Assessment of bacterial communities and an iron-reducing bacterium in relation to an engineered bioremediation system designed for the treatment of uranium-nitric acid contaminated groundwater
The elucidation of how populations of interest interact in a given community and how the community responds to stress and perturbations can provide insight into the interplay between stress pathways and gene networks that help optimize bacterial biochemistry. The goal of the present study was to characterize the responses of bacterial communities at multiple levels of resolution to understand microbial biochemical capacity at DOE waste sites. The field work at the Field Research Center of the U.S. Department of Energy, Oak Ridge, TN, used a field scale denitrifying fluidized bed reactor (FBR) for nitrate treatment of the groundwater and a series of wells to stimulate microbial growth via ethanol for in situ U(VI) immobilization. Bacterial community dynamics were investigated during the initial start-up of the FBR while those from the groundwater of the wells were studied over a 1.5-yr period. In addition, the physiology and the genome of the isolate, Anaeromyxobacter Fw109-5, from the site were studied to examine its potential role in U(VI) remediation. The subsurface environment was altered via engineering controls during successive phases to better understand strategies that would improve the remediation process. Within this framework, the interrelationship of bacterial communities and geochemistry was studied at different spatial and temporal scales to characterize the ecosystem ecology of an engineered system. Bacterial communities from both FBR and groundwater samples were analyzed via clone libraries of partial SSU rRNA genes. Multivariate analyses were applied to correlate the changes in the bacterial communities to the measured physicochemical parameters. Our results from the field experiments indicated that there was an important interaction between the engineering controls that altered the subsurface geochemistry over time that influenced bacterial population responses. Growth study experiments and genomic analysis also revealed insights to the physiological potential of an iron-reducing isolate, Anaeromyxobacter Fw109-5. The strong associations between particular environmental variables and certain population distributions will provide insights into establishing practical and successful remediation strategies in radionuclide-contaminated environments with respect to engineering controls.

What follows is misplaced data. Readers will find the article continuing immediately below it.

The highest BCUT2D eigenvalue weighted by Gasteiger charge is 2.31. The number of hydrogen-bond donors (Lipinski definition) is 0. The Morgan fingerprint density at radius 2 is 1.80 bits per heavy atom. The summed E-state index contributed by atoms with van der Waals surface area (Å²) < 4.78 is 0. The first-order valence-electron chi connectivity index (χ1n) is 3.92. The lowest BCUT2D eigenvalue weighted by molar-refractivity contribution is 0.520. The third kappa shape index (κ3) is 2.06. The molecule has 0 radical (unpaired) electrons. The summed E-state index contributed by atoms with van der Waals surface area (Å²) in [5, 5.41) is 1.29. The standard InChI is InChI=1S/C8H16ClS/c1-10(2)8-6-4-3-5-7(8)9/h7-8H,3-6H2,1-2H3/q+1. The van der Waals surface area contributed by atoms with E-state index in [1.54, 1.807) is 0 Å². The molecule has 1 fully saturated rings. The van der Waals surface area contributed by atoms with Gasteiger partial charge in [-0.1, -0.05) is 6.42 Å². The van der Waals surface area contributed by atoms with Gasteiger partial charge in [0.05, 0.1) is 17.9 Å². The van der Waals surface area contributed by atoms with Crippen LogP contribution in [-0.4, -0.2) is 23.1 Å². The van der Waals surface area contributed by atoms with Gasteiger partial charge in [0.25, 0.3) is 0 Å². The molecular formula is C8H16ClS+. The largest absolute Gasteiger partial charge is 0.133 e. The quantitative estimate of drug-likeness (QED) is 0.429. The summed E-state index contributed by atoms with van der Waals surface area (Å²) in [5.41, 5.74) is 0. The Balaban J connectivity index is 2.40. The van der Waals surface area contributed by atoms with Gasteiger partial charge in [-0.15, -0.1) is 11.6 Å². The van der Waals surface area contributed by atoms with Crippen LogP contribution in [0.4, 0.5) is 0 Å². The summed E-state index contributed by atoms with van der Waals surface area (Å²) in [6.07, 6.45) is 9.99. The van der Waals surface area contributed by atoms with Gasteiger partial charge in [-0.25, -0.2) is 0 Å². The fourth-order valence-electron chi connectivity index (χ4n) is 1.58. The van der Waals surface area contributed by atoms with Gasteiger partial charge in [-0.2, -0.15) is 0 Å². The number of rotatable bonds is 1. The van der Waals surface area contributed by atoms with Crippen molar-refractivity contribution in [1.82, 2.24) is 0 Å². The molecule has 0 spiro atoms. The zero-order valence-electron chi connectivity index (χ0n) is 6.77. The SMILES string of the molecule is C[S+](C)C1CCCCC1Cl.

School Location:USA - Ohio
Source Type:Master's Thesis
Keywords:bacterial ecology uranium bioremediation
Date of Publication:05/01/2009